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Old November 18th, 2013, 06:44 PM   #9761
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Sure, but it doesn't have to be withering and suffocating. We should be allowed to have some fun.
I understand. But I think many visitors to this site who are unfamiliar with Chicago, especially those from outside the U.S., look at photos of the gleaming, well-maintained downtown area of Chicago and don't realize the serious underlying long term problems the city has. Then they wonder why such a "great" city is not attracting development and new residents.

Chicago is like that bragging neighbor who has the biggest house with the best landscaping, the new car every two years, all the fun toys (boat, pool, motorcycle, classic car in the garage, etc), and delivery trucks in the driveway every week bringing in the fancy new furniture and kitchen appliances. Then he loses his job and two months later the house is in foreclosure, the repo men are coming for the toys, and the guy is totally bankrupt. It was all an illusion, based on credit card debt and multiple mortgages.

There's a reason why NYC is booming with new construction and Chicago is stuck in the doldrums with only one small office building and a handful of cheap rental apartment buildings going up. The looming pension catastrophe is a serious drag on the entire state's growth. Until it is reasonably addressed and the city and state budgets can be stabilized, Chicago will continue to stagnate.

So I'll say it again. You'd have to be insane to buy a multimillion dollar condo in Chicago. Prices are low in Chicago because demand is low. Rental towers are successful now because people are unsure of the city's future and will pay to have the flexibility of being able to move away quickly if and when the crap hits the fan.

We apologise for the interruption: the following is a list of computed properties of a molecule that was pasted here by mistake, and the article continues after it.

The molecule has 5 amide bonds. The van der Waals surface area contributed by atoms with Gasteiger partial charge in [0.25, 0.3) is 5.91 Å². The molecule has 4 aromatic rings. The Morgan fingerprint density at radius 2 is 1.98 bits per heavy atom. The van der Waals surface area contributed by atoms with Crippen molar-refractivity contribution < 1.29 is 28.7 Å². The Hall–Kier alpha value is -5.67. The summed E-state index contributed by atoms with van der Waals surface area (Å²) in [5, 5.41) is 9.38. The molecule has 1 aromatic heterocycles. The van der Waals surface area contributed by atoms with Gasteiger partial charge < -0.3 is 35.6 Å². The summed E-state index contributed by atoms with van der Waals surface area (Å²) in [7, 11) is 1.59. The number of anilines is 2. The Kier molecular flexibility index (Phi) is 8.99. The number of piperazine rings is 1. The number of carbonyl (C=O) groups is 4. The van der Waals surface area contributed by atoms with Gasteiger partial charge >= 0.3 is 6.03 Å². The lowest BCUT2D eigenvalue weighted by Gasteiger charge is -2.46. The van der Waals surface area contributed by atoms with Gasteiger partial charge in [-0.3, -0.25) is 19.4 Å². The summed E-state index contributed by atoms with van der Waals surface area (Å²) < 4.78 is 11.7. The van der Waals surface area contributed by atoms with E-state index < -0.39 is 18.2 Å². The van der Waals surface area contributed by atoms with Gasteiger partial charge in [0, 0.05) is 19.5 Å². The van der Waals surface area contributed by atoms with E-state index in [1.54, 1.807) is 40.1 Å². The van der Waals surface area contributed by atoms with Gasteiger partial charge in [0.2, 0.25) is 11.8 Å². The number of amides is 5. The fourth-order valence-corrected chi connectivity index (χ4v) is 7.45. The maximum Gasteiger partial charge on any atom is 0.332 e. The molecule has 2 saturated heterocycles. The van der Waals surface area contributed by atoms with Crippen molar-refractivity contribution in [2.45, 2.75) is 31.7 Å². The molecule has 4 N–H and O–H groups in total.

There is no way a $2.5 billion dollar condo tower is going to be financed in this climate. It was iffy enough when Chicago was riding high pre-2008. The only hope is to value engineer the project down a billion dollars or so and convert to mixed use.
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Old November 18th, 2013, 07:01 PM   #9762
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Anyone in the Chicago area with conservative or Republican leanings has long since moved to the collar counties. Remember, Chicago has lost over 900,000 people off its peak population in the late 1950s. In fact, it's second in the country only to Detroit in raw population loss - and it's NOT a distant second.

It's not as if no one is aware of the problem, but they all think everyone else but themselves is to blame and should pay for it. It's not like no one saw the writing on the wall in Detroit either, but everyone there was similarly entrenched in their own self-interest, unwilling to budge, with the government hopeless to do anything but wait for the inevitable collapse. I do believe Chicago is headed the same way.